Toyota recently deployed the Media Oriented System Transport (MOST) network as the infotainment network in its Lexus RX and Prius lines, highlighting a new battle in network design. ETHERNET, 1394, and MOST are vying for a slice of the rapidly expanding infotainment market.
MOST is currently the dominant player in this nascent market, with usage in more than 65 car models, according to the MOST Cooperation. But it is facing increased competition from ETHERNET and 1394, which are also being touted as architectures that provide benefits that the vehicle’s mainstream CAN (controller area network) architecture cannot provide.
Bandwidth is a primary factor. CAN is limited to 1 Mbits/s. MOST runs at up to 22 Mbits/s, while 1394 and ETHERNET run at 800 Mbits/s and 1 Gbits/s, respectively. That speed is needed to handle a range of audio devices and other data.
The ability to handle video is equally important. Though video for rear-seat entertainment may be a limited market, many observers predict that navigation and cameras will increase the data flow in vehicles. Graphics such as those used by Lexus to show drivers how they are conserving fuel can also be carried on these infotainment buses.
The need for faster buses that deliver large video files without any interruptions is prompting many engineering staffs to adopt alternative networks instead of adding yet another CAN bus.
Over the past year, ETHERNET has begun creating a buzz. It can easily be connected to home networks and other equipment. Its ubiquity means low pricing and ease of use.
“Everyone uses ETHERNET, so there’s a lot of knowledge, and components are widespread,” said Mike Fawaz, Vice President of Engineering for Global Electronics at Lear.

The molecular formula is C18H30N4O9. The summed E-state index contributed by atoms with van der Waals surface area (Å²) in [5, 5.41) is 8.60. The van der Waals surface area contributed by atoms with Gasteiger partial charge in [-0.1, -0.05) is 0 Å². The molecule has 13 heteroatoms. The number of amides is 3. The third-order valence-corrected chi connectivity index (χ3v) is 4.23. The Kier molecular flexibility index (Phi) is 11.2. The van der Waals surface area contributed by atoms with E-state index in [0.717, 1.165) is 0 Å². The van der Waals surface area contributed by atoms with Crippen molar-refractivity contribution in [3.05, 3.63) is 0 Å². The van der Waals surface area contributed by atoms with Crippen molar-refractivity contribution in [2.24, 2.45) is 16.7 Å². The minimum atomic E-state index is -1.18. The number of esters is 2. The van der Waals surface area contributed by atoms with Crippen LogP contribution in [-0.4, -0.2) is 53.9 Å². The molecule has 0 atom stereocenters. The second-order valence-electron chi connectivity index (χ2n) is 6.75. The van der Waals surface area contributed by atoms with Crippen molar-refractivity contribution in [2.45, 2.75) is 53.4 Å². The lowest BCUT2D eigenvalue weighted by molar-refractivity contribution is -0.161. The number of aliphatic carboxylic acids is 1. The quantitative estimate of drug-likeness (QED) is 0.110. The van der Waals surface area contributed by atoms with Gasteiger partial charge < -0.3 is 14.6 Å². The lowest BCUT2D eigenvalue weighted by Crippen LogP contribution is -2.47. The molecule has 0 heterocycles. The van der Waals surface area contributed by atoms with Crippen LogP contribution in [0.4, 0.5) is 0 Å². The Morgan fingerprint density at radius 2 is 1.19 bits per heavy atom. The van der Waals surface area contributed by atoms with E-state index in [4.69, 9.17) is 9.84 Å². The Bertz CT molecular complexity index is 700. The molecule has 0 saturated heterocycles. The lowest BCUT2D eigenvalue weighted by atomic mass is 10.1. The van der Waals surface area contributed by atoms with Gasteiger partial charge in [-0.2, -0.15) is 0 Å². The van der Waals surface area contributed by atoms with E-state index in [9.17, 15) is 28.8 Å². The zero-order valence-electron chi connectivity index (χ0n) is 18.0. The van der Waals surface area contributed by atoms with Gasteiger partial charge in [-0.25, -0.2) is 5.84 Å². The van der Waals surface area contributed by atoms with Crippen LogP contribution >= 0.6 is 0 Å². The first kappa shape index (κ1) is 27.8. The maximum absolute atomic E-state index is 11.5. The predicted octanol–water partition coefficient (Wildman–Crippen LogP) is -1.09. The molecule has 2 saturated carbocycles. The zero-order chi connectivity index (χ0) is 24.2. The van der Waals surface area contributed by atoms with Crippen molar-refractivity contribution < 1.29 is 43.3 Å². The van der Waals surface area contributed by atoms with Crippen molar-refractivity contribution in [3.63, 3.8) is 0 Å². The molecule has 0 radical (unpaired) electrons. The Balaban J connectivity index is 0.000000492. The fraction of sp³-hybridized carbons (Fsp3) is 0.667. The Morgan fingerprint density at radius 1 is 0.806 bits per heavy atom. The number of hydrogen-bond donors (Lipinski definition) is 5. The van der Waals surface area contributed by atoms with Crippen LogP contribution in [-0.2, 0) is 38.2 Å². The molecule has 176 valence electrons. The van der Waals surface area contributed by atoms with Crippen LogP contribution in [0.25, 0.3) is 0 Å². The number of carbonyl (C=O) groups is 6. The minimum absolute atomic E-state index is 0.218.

Though its primary use could be in infotainment, that is not the first application to spark interest. Connecting to service-bay equipment may create the opening that leads to broader usage. “It’s coming in the back door, being implemented for diagnostics and debugging,” said Peter Schulmeyer, Microcontroller Strategy Director at Freescale Semiconductor.
To gain acceptance in infotainment, ETHERNET will have to supplant MOST, which is now used by 16 carmakers, usually to carry video for rear-seat entertainment.
The acceptance of MOST is expanding with the new Toyota and Lexus applications, and Hyundai also broadened its usage earlier this year, deploying MOST on its top-of-the-line Equus.
“We’ve seen some of the bigger manufacturers online to introduce MOST,” said Michael Bender, Network Bus Marketing Manager at Melexis.
MOST is also getting competition from 1394, which was also created to carry audio and video. The 1394 supporters have made a number of upgrades in the past year, and the infrastructure of automotive grade products is expanding rapidly. They streamlined the architecture, also called FireWire, so far less software is needed.
“The ecosystem for 1394 automotive is in place,” said Max Bassler, Chairman of the 1394 Trade Association. “1394 has more bandwidth, more flexibility, and more supporters than MOST.”